Document / Report
January 31, 2024
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Over the past decade, Russia has stepped up its disinformation campaigns to erode trust in arms control across the nuclear, chemical, and biological domains. The new era of rapidly disseminated disinformation poses significant challenges to U.S. national security and, more specifically, to arms control verification and compliance. In this polluted information environment, offense is king. This paper examines how the Douma chemical weapons attack eroded the Chemical Weapons Convention, how Russian disinformation about fake Ukrainian biological weapons laboratories undermined trust in the Biological Weapons Convention (BWC), and how Russian disinformation campaigns influenced the collapse of the Intermediate-Range Nuclear Forces (INF) Treaty. In each of these cases, Russia used diverse tactics and messaging methods—including social media, news media, and diplomatic channels—to spread false information and create political pressures. These campaigns matter for future U.S. arms control efforts because arms control agreements are inherently political tools susceptible to being undermined by political pressures.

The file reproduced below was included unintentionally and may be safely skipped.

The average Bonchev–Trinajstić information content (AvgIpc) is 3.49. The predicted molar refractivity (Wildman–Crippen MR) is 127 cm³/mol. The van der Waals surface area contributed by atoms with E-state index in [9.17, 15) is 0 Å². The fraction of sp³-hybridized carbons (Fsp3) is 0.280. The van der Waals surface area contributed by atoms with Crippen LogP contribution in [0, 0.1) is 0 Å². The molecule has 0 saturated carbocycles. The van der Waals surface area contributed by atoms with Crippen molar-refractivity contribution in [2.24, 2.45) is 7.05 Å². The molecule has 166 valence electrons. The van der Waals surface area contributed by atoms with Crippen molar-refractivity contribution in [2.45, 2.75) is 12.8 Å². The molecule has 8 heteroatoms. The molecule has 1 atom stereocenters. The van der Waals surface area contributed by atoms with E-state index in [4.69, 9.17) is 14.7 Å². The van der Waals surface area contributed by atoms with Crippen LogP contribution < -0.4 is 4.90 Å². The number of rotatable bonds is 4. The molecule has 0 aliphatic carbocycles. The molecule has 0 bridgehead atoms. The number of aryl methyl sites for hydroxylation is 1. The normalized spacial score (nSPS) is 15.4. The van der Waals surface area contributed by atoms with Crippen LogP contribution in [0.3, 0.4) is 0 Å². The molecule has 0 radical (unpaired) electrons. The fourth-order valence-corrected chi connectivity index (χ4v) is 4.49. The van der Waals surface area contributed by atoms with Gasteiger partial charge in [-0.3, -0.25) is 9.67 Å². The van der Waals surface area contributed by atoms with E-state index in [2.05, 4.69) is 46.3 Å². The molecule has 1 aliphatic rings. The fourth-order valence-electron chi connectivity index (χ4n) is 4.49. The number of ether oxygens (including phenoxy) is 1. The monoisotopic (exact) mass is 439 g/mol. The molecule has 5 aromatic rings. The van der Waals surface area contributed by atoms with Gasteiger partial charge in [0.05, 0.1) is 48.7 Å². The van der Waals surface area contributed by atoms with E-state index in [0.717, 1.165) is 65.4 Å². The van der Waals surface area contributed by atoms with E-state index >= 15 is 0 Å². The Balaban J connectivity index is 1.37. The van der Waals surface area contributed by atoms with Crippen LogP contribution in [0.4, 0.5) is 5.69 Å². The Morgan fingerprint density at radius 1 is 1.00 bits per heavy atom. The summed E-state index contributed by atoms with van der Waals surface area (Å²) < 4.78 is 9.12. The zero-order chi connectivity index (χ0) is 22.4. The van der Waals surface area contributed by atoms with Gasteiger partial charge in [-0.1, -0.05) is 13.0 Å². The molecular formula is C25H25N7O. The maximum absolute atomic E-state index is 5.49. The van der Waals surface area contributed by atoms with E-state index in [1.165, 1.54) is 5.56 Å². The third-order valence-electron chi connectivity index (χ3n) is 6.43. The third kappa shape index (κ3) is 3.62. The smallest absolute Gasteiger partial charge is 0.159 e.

Author: Joseph Rodgers, "Information Pollution and What It Means for Arms Control", CSIS, January 25, 2024. Full Report, Read HERE:

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